Visual Perception Essay

Perception, as the word suggests itself, explains how and why a person understands the things the way he does. In terms of the utilization of visualization of the things seen by the eyes, psychologists are able to estimate the reasons behind the fact on how people understand things based upon what they see. The colors and other elements making up human vision help a person understand the said issues that are connected with his ability of using his sight for the meaning of things.

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The utilization of the body’s visual system, which includes the eyes and the brain as well, helps a person understand the things that he sees. Likely, the matter is more important in terms of explaining why a certain thing appears as it does and how the said aspects of visualization affect the meaning of things as they appear to the eyes. As for example, a tree may appear to be just a tree to a person in one look.

While on the other hand, if the person examines the entire picture as it appears to his eyes, the picture may have a different effect to the person as it may sense an aura of relaxation and calmness that may bring a particular rest in the mind of a person. Likely, this perception is an inner description of what the eyes see as per described through the interpretation of the brain in connection to what the eyes see. In terms of the color spectrum, as the eyes see the rainbow to have different colors when actually the eyes could only recognize three colors, why is this so?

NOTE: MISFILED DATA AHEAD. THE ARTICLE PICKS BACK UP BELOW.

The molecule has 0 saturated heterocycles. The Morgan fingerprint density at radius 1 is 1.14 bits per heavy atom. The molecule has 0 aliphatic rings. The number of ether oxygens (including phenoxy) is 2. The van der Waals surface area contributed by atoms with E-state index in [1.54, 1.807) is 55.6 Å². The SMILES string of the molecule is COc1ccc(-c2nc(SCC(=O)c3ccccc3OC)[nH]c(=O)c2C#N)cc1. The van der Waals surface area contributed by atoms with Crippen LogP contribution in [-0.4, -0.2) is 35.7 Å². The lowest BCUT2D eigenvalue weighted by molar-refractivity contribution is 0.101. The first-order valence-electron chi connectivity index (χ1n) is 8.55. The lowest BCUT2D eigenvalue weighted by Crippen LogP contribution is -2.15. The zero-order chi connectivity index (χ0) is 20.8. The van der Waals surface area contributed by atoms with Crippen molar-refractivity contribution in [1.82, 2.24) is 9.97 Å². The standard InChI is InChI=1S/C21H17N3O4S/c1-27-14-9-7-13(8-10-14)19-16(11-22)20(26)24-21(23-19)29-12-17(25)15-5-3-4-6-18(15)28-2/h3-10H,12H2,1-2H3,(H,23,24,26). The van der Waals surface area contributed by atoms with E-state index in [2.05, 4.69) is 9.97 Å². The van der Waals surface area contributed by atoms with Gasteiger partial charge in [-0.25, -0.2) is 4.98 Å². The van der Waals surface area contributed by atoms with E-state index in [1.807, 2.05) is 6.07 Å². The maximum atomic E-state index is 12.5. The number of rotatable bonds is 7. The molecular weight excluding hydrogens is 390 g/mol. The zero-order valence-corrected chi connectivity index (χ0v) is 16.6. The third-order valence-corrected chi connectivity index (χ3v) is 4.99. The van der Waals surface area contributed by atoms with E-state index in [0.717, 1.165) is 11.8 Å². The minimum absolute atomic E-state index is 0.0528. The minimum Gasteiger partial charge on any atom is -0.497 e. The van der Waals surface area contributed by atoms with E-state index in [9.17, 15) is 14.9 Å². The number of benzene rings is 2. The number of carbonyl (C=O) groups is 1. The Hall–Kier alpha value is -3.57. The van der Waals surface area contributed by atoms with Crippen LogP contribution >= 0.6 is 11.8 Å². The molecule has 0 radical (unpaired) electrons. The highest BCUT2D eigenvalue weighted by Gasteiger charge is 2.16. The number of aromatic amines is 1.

The utilization of eye’s photo receptors makes it easier for the eyes to see the prism in a more complex collection of colors that produce the rainbow’s image in the mind. From this particular example, it could be understood that human vision does not only rely on what is actually seen but on what is understood by the brain as the eyes function as the mirror to the things that it sees.


Nigel W. Daw (17 November 1967). “Goldfish Retina: Organization for Simultaneous Color Contrast”. Science 158 (3803): 942–944.Bevil R. Conway (2002). Neural Mechanisms of Color Vision: Double-Opponent Cells in the Visual Cortex. Springer. ISBN 1402070926. Conway, Bevil R (2001). “Spatial structure of cone inputs to color cells in alert macaque primary visual cortex (V-1)” Journal of Neuroscience. 21 (8), 2768-2783. John E. Dowling (2001). Neurons and Networks: An Introduction to Behavioral Neuroscience. Harvard University Press. ISBN 0674004620. McCann, M. , ed. 1993. Edwin H. Land’s Essays. Springfield, Va. : Society for Imaging Science and Technology.

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